Jim Schwartz talks like a head coach. The Eagles defensive coordinator, of course, has been there and done that, and would likely want another shot at leading an NFL team.

But Schwartz wasn't brought to Philadelphia to be the head coach. And that is something that he has been cognizant of since he was hired on the day the Eagles officially introduced Doug Pederson. He has mostly kept a low profile, and when he has spoken, he has been deferential to his boss.

Schwartz entered some tricky terrain on Tuesday, though. Asked about his experiences as a first-time head coach in Detroit with a rookie quarterback who was a first-round pick - just like Pederson and Carson Wentz - Schwartz reverted to head coach mode. Old habits die hard.

"Don't judge him on somebody else, and then also don't predetermine the results of the race," Schwartz said of Wentz. "Just let him go play. Don't put pressure on him."

It was innocent enough, and for someone who seeks truth, refreshing. But Schwartz would have been better off deflecting a question about the other side of the ball, especially when it was about the single most important player in regard to the franchise's future. He eventually did.

"I can't speak for Carson and what's going on. I have my own worries," Schwartz said. "You guys saw how crappy a practice that was. We've got enough worries on defense right now."

Some former head coaches can drift into the background as a coordinator or an assistant, especially if a first-time head coach requires it. Some can't. They're alpha dogs, and by their nature they can't help but overshadow lesser personalities.

Schwartz, by most descriptions, has a dominant personality. He did coexist with first-time head coach Doug Marrone in Buffalo, but it was for only one year before Marrone opted out of his contract. And only one of them was carried off the field that season - Schwartz, after the Bills beat his former team, the Lions.

It harked back to Super Bowl XX, when Bears defensive coordinator Buddy Ryan was, along with head coach Mike Ditka, hoisted by his players. Defense is often as much about state of mind as scheme, and fiery coordinators, when used properly, can motivate purely on emotion.

Leodis McKelvin, who signed with the Eagles this offseason, was one of the Bills players who rallied around Schwartz in Detroit two seasons ago.

"If you do something he doesn't like, that's when you're really going to see Jim get red with spit coming out of his mouth," McKelvin said. "But that's the type of coach you love playing for. If a coach is being straight with you and not showing you no kind of shade, you want to give a guy like that your all."

Schwartz's opinion of Tuesday's practice was accurate. The Eagles defense was sloppy. There were several false start penalties, missed assignments, personnel grouping mistakes and poor calls. All you had to do was watch Schwartz and listen to him to know he wasn't satisfied.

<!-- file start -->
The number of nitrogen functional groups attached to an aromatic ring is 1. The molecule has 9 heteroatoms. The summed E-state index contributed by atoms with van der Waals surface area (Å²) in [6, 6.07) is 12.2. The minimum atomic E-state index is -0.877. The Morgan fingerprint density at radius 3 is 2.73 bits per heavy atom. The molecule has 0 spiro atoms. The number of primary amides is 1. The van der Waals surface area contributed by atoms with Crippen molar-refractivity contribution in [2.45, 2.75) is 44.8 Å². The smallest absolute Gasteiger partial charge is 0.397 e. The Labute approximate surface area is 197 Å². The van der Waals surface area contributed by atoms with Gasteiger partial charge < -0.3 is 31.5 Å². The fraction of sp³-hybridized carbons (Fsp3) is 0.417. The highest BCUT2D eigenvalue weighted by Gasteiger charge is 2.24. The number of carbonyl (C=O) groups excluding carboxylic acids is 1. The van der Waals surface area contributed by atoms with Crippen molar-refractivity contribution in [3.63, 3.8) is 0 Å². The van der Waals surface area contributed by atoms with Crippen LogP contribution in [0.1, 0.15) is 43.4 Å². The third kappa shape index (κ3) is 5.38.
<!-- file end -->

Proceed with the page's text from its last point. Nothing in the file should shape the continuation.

And the more he pressed his players, the more they responded, even though they were wearing only shells and contact is to be limited during organized team activities.

"As big as everybody thinks his ego is . . . he's actually very, very flexible," safety Malcolm Jenkins said. "He'll take criticism from players. . . . The mentality of the defense is more important than the X's and O's."

Schwartz's scheme isn't a complicated one. There will be an adjustment period as the Eagles reverse course and return to a 4-3 "under" defense after three years as a two-gap 3-4. But there aren't nearly as many responsibilities for linemen, and that is all by design. It's attack football. See ball. Go get ball.

"It's a coach's job to make a complex game simple for the players," Schwartz said. "It's our job to make it where they can digest it."

The scheme was originally designed with the Titans to take advantage of Jevon Kearse's skills as a rush end. Schwartz started out as a defensive assistant in Tennessee before eventually becoming coordinator. A successful eight-year run in that post led to the Lions job.

Schwartz had only one winning season out of five, but he inherited an 0-16 team and had to start from scratch with rookie Matthew Stafford at quarterback.

"Was he our best quarterback? Was he ready?" Schwartz said. "Unfortunately, he got hurt both his first and second year, probably from holding the ball a little too long at times."

The Eagles have opted to sit Wentz initially. They have far more talent than Schwartz had in Detroit. The expectations for the defense may be as high as they've been since Jim Johnson was coordinator.

Schwartz had obvious influence on personnel, with McKelvin and fellow former Bills Nigel Bradham and Ron Brooks being added this offseason. The Eagles also invested heavily in safety by signing Rodney McLeod and extending Jenkins' contract, and up front by retaining defensive end Vinny Curry. A new deal for all pro defensive tackle Fletcher Cox is likely forthcoming.

But Schwartz, who spent a year away from coaching working in the NFL's officiating department, preached patience.

"I think if you prejudge anything and say this is what's going to happen, I think you're on the wrong track," Schwartz said. "You've got to keep an open mind. It's hard to be patient in the NFL. But you have to be patient this time of year."

Schwartz turns 50 next week, so he has plenty of time if he wants to return to head coaching. Can he be patient? Can Jeffrey Lurie be patient with Pederson? The new coach doesn't have to look far if he wants a resource.

"He doesn't have very much of an ego," Schwartz said of Pederson, "and he's open-minded."

They could complement each other. Or their differences could be highlighted and they could be miscast. Time will tell. Patience.